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Old 05-22-2012, 06:42 PM   #1
30A
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Default 1936 Ford pickup restoration

I recently purchased a 1936 pickup...mostly original. Frame off restoration is in progress. I am struggling with being correct but considering powder coating the frame versus paint. Concourse standards are appealing but want to be able to drive the truck and enjoy it. Powder coat or paint?

Also, original metal bed has little or no rust and plan to keep it. I assume that is the best direction since it seems most don't survive. I need to replace the wood sub floor but want to reinstall the metal bed. I see a lot of wood beds and wondering if keeping the metal bed the best direction?

Your input is appreciated.

Thx sw
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Old 05-22-2012, 07:19 PM   #2
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Default Re: 1936 Ford pickup restoration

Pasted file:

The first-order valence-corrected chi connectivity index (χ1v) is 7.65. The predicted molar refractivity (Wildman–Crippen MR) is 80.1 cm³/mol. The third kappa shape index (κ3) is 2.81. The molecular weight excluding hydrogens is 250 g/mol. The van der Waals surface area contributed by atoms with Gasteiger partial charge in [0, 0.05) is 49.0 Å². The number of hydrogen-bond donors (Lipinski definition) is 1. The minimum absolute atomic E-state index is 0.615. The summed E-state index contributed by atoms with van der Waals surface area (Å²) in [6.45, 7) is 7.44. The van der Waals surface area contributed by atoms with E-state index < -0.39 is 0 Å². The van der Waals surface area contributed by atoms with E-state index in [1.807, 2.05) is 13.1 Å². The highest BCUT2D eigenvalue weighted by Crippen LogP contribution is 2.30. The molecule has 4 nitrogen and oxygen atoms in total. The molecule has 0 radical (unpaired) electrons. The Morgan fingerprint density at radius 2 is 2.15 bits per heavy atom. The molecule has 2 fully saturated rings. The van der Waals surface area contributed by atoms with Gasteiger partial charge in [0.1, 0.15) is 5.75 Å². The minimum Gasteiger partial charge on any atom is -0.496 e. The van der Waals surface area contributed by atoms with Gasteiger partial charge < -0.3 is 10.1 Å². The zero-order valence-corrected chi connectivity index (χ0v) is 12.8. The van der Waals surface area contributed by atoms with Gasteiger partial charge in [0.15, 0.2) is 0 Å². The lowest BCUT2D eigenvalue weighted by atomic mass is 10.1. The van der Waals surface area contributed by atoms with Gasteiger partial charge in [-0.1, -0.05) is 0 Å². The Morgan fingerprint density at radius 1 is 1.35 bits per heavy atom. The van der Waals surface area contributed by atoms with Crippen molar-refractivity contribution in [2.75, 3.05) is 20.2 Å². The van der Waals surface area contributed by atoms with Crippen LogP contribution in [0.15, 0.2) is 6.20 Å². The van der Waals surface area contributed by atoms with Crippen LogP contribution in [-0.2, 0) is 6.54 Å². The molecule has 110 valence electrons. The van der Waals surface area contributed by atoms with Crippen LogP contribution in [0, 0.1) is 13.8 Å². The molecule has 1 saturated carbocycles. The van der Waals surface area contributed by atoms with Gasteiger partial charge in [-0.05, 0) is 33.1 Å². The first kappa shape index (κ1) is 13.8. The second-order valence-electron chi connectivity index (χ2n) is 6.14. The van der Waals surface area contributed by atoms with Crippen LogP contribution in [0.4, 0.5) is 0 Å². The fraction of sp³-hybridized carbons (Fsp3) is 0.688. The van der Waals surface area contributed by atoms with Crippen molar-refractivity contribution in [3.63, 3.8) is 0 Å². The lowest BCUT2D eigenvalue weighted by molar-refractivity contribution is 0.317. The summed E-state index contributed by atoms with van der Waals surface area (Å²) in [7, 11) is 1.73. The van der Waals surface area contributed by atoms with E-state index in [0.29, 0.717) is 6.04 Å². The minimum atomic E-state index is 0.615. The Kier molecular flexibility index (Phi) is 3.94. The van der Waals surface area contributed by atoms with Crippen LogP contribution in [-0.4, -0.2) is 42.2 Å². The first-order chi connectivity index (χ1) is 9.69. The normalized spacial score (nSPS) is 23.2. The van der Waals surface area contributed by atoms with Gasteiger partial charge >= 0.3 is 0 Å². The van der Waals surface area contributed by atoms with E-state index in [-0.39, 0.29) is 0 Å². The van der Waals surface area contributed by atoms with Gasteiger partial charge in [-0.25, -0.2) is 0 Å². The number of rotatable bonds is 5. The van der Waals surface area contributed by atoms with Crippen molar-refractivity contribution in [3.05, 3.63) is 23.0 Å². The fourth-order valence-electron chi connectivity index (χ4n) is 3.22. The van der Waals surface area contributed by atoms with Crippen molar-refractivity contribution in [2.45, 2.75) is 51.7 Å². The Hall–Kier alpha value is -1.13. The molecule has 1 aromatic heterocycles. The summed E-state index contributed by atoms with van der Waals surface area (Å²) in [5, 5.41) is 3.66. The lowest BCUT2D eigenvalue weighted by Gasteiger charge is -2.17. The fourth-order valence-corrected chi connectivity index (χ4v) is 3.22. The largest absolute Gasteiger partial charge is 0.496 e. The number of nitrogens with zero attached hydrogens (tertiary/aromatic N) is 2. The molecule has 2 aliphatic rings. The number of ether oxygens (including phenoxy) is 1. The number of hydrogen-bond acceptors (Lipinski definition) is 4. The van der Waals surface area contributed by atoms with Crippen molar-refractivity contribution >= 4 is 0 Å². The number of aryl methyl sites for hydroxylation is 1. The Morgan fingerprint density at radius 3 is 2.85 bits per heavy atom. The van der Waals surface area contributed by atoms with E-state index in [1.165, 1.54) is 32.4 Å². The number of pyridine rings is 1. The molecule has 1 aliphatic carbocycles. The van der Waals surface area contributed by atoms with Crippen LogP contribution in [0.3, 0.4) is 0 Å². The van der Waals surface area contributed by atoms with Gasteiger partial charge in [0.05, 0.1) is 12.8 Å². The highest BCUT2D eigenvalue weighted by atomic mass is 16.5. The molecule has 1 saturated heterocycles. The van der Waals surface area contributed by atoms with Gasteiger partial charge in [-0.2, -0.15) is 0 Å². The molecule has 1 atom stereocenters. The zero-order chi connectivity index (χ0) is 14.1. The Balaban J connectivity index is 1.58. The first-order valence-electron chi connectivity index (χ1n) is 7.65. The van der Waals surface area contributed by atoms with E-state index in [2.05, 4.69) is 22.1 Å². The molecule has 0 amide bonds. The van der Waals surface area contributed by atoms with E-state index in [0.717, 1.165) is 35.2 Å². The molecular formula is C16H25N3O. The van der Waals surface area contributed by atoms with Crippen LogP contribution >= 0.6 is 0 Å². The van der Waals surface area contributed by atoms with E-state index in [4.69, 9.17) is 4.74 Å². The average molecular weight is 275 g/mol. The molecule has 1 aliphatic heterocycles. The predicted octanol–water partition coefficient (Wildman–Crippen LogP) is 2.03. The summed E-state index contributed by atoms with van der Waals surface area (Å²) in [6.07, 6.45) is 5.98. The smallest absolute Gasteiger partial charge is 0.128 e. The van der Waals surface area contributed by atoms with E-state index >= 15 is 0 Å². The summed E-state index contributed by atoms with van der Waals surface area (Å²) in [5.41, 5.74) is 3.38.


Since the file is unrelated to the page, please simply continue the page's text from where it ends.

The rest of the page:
Was that one on Ebay a couple weeks ago? looks like a nice truck...welcome to the '36 pickup brotherhood!
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Old 05-22-2012, 07:20 PM   #3
Lawson Cox
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Default Re: 1936 Ford pickup restoration

If you haven't gotten into it too much, I would drive it just as is. It will get more attention if original.

I would paint the frame if it were mine. Powder coating fills up holes that will have to be individaully filed to remove excess powdr coating before you can get bolts to go through them.

Keep the metal bed and floor. I would assume the wood under the bed is good, based on looking at the one picture of the truck. Sand the wood sub bloor to freshen it up if you want to. It was not painted originally.